The science of independence: has Scotland's number come up?
Scotland's constitutional debate does not lack for claim and counterclaim.
The disputes so far have ranged from whether an independent Scotland would be economically viable, to how many referendum questions can dance on the head of a pin. Well, almost.
Can science cut through the arguments and give us a clearer glimpse of our likely future?
The discipline of econometrics was established in an attempt to make the "dismal science" of economics more scientific. It uses mathematics and statistics to cut through the fog of economic debate, to reduce the big issues to empirical data.
Now an international team has been using the econometric approach to find which parts of Europe are most likely to become independent nations.
The researchers from Spain, France and the United States used factors such as GDP, inequality, culture and genetics to find which countries were most stable - and those most likely to break up.
The team, which drew its members from Spain, France and the United States, built what is in effect a mathematical model of Europe.
It's a complex set of formulae with a straightforward aim: to identify which nations are the least stable and where new nations are most likely to be born.
To test if their model worked, the researchers input data from the former Yugoslavia. Not only did the calculations conclude that Yugoslavia would break up, it said Slovenia and Croatia would be first to become independent, then Bosnia and Macedonia, then Montenegro. Which is what happened in reality.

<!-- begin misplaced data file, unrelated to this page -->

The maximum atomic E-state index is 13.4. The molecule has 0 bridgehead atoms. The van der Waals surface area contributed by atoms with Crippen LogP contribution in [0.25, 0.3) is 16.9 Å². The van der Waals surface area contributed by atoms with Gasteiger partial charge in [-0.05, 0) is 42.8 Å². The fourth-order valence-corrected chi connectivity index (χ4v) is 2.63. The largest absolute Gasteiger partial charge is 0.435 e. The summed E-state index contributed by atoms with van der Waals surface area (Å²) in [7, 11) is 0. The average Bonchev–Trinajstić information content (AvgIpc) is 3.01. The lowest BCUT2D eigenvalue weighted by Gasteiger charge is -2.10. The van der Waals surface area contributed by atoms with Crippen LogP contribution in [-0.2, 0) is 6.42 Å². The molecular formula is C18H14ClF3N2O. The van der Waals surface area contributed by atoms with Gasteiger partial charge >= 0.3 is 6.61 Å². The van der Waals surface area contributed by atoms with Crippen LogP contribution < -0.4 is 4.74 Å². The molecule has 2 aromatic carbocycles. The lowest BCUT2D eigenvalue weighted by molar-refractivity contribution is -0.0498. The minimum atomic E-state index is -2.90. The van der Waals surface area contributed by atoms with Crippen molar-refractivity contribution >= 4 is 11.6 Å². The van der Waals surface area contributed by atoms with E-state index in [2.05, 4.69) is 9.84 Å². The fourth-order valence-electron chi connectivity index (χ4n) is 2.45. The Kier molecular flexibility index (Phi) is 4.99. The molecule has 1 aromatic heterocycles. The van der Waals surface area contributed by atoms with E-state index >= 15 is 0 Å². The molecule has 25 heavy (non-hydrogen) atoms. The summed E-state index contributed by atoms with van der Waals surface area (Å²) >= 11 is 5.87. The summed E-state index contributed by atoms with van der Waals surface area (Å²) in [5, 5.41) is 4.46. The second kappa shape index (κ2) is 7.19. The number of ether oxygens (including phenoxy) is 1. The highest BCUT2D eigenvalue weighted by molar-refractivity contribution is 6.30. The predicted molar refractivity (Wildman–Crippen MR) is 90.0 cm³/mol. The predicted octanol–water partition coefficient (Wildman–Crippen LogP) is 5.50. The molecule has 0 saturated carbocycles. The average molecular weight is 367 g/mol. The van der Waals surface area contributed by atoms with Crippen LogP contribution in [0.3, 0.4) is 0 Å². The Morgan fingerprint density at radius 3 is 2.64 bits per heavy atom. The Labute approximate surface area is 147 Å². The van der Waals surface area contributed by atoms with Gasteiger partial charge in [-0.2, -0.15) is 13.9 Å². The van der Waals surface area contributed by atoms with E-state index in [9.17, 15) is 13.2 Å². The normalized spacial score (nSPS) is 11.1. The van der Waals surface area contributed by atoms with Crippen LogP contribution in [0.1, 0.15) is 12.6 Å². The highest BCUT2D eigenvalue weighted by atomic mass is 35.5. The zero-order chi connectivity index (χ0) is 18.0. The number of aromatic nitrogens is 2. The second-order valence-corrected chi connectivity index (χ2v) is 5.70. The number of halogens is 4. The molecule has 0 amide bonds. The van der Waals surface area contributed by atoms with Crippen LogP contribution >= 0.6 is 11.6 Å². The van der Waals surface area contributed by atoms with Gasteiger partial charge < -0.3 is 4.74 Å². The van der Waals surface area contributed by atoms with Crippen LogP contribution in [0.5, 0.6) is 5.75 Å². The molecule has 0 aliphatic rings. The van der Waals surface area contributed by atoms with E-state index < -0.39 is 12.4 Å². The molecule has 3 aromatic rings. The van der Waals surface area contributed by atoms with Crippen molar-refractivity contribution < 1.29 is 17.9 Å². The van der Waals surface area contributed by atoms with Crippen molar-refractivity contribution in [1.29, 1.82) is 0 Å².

So using present-day data, what does the model tell us about the likely future of Europe?
It found the two nations most likely to break away are the Basque Country and Scotland.
But Professor Klaus Desmet of Carlos III University in Madrid, who led the research, says that does not mean Scottish independence is a mathematical certainty.
He compares Scotland to Slovenia before it split from Yugoslavia.
"Slovenia was about three times richer per capita than the rest of Yugoslavia. Whereas the difference between Scotland and England is actually much smaller and slightly to the disadvantage of Scotland," he said.
"If Scotland were to be just a little bit richer or a little bit bigger, it would actually be enough for them to go independent.
"On the other hand, if you consider that the Basque Country is ... a region that is likely to secede, then it turns out that Scotland is not far behind."
Instead, Professor Desmet says the numbers suggest a future which sounds similar to the concept of "devo max".
He added: "Scotland would probably gain from some further degree of decentralisation without necessarily going completely independent, because the model does not predict that Scotland would gain from separating from the UK."
This econometric approach to national stability can be turned around, to find the nations that might merge.
Top of the list of neighbours most likely to get together: Austria and Switzerland, followed by Denmark and Norway. And in third place, although somewhat less likely: Britain and France.
The numbers also suggest a merger between Britain and Germany is possible - although that's many times less likely than Scottish independence.
There is of course a huge caveat here. What these numbers can't do is predict what will actually happen.
Scotland's future lies not in equations, but in the hearts and minds of her voters.